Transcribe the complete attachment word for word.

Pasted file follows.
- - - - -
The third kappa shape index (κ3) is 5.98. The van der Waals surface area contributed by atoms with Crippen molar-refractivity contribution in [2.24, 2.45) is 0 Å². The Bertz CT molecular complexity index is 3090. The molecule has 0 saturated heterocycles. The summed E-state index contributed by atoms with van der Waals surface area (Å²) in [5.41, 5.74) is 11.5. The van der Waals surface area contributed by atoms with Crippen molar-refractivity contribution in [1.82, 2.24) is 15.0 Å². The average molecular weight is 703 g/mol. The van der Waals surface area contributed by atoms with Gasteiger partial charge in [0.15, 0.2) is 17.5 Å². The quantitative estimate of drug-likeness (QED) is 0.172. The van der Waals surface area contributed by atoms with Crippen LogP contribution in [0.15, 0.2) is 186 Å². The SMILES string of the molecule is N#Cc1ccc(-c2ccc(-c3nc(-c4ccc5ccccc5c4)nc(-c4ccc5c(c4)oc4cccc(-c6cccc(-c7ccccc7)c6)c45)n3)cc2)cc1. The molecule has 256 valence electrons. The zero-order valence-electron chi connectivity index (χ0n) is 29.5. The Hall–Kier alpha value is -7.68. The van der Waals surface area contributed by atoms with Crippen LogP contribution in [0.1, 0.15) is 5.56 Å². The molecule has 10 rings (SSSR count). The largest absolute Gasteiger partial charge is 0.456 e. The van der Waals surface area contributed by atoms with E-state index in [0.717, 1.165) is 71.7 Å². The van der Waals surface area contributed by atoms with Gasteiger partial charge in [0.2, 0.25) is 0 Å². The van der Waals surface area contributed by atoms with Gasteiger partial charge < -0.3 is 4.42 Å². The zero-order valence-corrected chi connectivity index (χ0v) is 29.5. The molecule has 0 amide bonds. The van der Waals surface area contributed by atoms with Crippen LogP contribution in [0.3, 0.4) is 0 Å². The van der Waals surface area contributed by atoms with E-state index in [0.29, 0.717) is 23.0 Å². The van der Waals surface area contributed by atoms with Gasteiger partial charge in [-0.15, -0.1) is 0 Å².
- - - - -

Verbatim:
The third kappa shape index (κ3) is 5.98. The van der Waals surface area contributed by atoms with Crippen molar-refractivity contribution in [2.24, 2.45) is 0 Å². The Bertz CT molecular complexity index is 3090. The molecule has 0 saturated heterocycles. The summed E-state index contributed by atoms with van der Waals surface area (Å²) in [5.41, 5.74) is 11.5. The van der Waals surface area contributed by atoms with Crippen molar-refractivity contribution in [1.82, 2.24) is 15.0 Å². The average molecular weight is 703 g/mol. The van der Waals surface area contributed by atoms with Gasteiger partial charge in [0.15, 0.2) is 17.5 Å². The quantitative estimate of drug-likeness (QED) is 0.172. The van der Waals surface area contributed by atoms with Crippen LogP contribution in [0.15, 0.2) is 186 Å². The SMILES string of the molecule is N#Cc1ccc(-c2ccc(-c3nc(-c4ccc5ccccc5c4)nc(-c4ccc5c(c4)oc4cccc(-c6cccc(-c7ccccc7)c6)c45)n3)cc2)cc1. The molecule has 256 valence electrons. The zero-order valence-electron chi connectivity index (χ0n) is 29.5. The Hall–Kier alpha value is -7.68. The van der Waals surface area contributed by atoms with Crippen LogP contribution in [0.1, 0.15) is 5.56 Å². The molecule has 10 rings (SSSR count). The largest absolute Gasteiger partial charge is 0.456 e. The van der Waals surface area contributed by atoms with E-state index in [0.717, 1.165) is 71.7 Å². The van der Waals surface area contributed by atoms with Gasteiger partial charge in [0.2, 0.25) is 0 Å². The van der Waals surface area contributed by atoms with Gasteiger partial charge < -0.3 is 4.42 Å². The zero-order valence-corrected chi connectivity index (χ0v) is 29.5. The molecule has 0 amide bonds. The van der Waals surface area contributed by atoms with Crippen LogP contribution in [0.3, 0.4) is 0 Å². The van der Waals surface area contributed by atoms with E-state index in [0.29, 0.717) is 23.0 Å². The van der Waals surface area contributed by atoms with Gasteiger partial charge in [-0.15, -0.1) is 0 Å².